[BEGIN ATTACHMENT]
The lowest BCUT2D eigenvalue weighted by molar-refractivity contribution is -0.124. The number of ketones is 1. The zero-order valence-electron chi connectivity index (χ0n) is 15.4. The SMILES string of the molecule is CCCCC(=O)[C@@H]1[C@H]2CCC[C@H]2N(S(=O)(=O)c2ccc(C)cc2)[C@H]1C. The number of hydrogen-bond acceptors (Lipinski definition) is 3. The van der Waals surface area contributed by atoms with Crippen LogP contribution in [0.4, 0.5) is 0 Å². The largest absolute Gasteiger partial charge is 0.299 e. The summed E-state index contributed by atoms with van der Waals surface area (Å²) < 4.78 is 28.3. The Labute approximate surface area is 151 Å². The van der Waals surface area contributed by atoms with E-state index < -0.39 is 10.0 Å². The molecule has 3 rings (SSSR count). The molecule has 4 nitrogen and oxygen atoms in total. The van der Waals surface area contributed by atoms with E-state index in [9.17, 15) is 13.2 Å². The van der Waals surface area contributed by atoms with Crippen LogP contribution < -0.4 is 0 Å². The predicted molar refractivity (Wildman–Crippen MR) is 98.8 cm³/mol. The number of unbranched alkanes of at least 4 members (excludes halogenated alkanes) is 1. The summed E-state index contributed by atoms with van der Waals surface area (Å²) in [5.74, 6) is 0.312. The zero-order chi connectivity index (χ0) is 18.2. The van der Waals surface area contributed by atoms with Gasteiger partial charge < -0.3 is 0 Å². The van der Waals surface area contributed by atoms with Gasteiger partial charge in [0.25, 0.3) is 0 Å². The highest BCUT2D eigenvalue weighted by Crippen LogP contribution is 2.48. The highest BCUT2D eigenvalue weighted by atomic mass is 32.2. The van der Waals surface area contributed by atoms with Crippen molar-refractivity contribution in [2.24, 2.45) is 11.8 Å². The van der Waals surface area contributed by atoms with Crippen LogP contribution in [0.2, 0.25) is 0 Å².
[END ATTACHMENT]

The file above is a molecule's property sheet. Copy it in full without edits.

The lowest BCUT2D eigenvalue weighted by molar-refractivity contribution is -0.124. The number of ketones is 1. The zero-order valence-electron chi connectivity index (χ0n) is 15.4. The SMILES string of the molecule is CCCCC(=O)[C@@H]1[C@H]2CCC[C@H]2N(S(=O)(=O)c2ccc(C)cc2)[C@H]1C. The number of hydrogen-bond acceptors (Lipinski definition) is 3. The van der Waals surface area contributed by atoms with Crippen LogP contribution in [0.4, 0.5) is 0 Å². The largest absolute Gasteiger partial charge is 0.299 e. The summed E-state index contributed by atoms with van der Waals surface area (Å²) < 4.78 is 28.3. The Labute approximate surface area is 151 Å². The van der Waals surface area contributed by atoms with E-state index < -0.39 is 10.0 Å². The molecule has 3 rings (SSSR count). The molecule has 4 nitrogen and oxygen atoms in total. The van der Waals surface area contributed by atoms with E-state index in [9.17, 15) is 13.2 Å². The van der Waals surface area contributed by atoms with Crippen LogP contribution < -0.4 is 0 Å². The predicted molar refractivity (Wildman–Crippen MR) is 98.8 cm³/mol. The number of unbranched alkanes of at least 4 members (excludes halogenated alkanes) is 1. The summed E-state index contributed by atoms with van der Waals surface area (Å²) in [5.74, 6) is 0.312. The zero-order chi connectivity index (χ0) is 18.2. The van der Waals surface area contributed by atoms with Gasteiger partial charge < -0.3 is 0 Å². The van der Waals surface area contributed by atoms with Gasteiger partial charge in [0.25, 0.3) is 0 Å². The highest BCUT2D eigenvalue weighted by Crippen LogP contribution is 2.48. The highest BCUT2D eigenvalue weighted by atomic mass is 32.2. The van der Waals surface area contributed by atoms with Crippen molar-refractivity contribution in [2.24, 2.45) is 11.8 Å². The van der Waals surface area contributed by atoms with Crippen LogP contribution in [0.2, 0.25) is 0 Å².